Teen’s cancer journey spotlights solid relationships
A year ago, Madison Gibson’s life was like any 18-year-old’s. She was attending Olney Central College, working part time at a local grocery store, babysitting every now and then, and spending her free time with her friends and her boyfriend.
But last August, her life changed.
After the family’s vacation, she felt tired and a little short of breath, but didn’t think much about it. Then, in the middle of a conversation, Madison’s grandmother asked in a frightened voice, “What is wrong with your neck?”
When they noticed the enlarged area her braid was covering, Madison’s family rushed her to Richland Memorial Hospital’s (RMH) Emergency Department. It was the beginning of her second cancer journey, which includes trips and friendships between Olney and Carle Foundation Hospital in Champaign-Urbana.
RMH and Carle are working toward a potential integration that would help make access to care in the region even better. Today, RMH—a 135-bed hospital and associated healthcare services with more than 500 employees—works to keep quality healthcare local and then partners with Carle Foundation Hospital when patients like Madison need advanced specialty care.
After examining Madison, RMH general surgeon/surgical oncologist Dr. Stephen Reid scheduled a PET scan and a biopsy.
“The biopsy had to be sent to Mayo Clinic. (Dr. Reid) thought it could be either thyroid cancer or lymphoma,” recalled Madison’s mother, Emily Gibson.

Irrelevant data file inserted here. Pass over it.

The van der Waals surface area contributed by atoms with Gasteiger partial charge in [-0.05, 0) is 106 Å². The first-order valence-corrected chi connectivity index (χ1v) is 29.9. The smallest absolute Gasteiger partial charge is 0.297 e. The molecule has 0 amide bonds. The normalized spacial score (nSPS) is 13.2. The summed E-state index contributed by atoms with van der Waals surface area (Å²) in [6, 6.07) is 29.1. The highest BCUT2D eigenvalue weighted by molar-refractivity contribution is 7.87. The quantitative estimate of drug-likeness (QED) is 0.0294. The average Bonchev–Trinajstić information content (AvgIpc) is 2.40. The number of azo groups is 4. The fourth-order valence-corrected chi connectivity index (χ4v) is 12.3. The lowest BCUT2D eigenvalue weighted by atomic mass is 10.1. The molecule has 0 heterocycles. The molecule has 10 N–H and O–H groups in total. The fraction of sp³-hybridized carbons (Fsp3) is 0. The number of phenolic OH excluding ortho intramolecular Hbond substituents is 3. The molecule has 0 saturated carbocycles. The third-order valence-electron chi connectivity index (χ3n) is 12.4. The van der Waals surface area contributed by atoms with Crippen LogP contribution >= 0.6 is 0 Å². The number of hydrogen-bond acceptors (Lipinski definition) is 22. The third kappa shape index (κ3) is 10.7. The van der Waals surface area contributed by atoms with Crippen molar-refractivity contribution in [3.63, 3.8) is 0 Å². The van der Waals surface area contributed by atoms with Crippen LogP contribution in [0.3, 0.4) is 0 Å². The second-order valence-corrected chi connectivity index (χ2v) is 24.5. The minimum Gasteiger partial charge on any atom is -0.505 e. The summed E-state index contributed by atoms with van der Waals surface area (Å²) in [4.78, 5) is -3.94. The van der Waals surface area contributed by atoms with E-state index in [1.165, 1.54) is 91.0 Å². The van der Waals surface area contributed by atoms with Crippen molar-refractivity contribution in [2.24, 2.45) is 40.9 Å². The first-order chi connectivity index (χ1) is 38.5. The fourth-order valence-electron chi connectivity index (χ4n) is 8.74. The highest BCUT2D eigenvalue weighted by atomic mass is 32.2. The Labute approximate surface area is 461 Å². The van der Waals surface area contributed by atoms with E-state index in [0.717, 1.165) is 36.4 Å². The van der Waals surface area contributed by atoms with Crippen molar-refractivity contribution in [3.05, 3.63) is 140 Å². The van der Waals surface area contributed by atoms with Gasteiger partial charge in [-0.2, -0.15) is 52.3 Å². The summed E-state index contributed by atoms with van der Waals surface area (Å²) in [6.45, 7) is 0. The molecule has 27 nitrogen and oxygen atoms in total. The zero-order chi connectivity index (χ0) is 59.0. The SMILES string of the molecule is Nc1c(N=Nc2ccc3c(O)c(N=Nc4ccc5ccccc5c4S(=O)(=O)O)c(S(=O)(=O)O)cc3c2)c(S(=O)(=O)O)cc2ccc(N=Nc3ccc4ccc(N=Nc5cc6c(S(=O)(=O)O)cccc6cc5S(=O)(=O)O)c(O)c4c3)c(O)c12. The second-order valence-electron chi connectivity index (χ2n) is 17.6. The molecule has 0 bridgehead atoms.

Waiting on the test results was tough. Hearing Madison had Stage 4 cancer was tougher.
The biopsy confirmed Madison had a rare type of thyroid cancer. Dr. Reid referred her to Dr. Kelly Cunningham, a Carle otolaryngologist who specializes in neck and throat cancers.
The transition of care worked the way it should.
“When I met with (Dr. Cunningham,), it was evident she already knew about me and that Dr. Reid had already spoken with her. It was like they were on the same page with everything,” Madison said, also complimenting RMH Diagnostic Imaging for getting other necessary information to her Carle doctors.
“She took time to explain everything and made me feel comfortable when I was scared.”
Surgery quickly came next.
“That was the scariest day of my life, because I knew they were going to cut into my neck,” Madison said. “They kept assuring me that she is an excellent surgeon.”
Madison’s mother, a nurse, also found comfort knowing one of her colleagues from the Faceook group Show Me Your Stethoscope ended up being Madison’s nurse at Carle.
“It was like a pat on the back from God,” she said.
Madison was overwhelmed with the outpouring of support from everyone back home in Olney.
“I was so grateful for all the people who came to visit me in Champaign and all the cards I received,” she said. “It helped a lot knowing everyone was thinking about me.”
After surgery, Dr. Cunningham referred Madison to Carle endocrinologist Dr. Kingsley Onyemere.
During three days of radioactive iodine treatment, healthcare providers and Madison’s family had to take special measures to stay protected from exposure. Most things she touched had to be disposable. Nurses could only come in the room for a few minutes at a time.
Still, she kept in contact with the outside world through her phone and social media. And she watched the Chicago Cubs win the World Series.
Several months later, Madison is not out of the woods.
A genetic syndrome makes her susceptible to developing rare cancers. As a baby, she survived a rare type of kidney cancer.
Despite her struggles, Madison doesn’t believe in moping around.
“I choose to go on with my life,” she said.
Madison graduates from Olney Central College this spring and plans to attend Eastern Illinois University, majoring in early childhood development. She and her boyfriend, Logan, are engaged and planning their August wedding, and she finds comfort in her friends, family and her faith.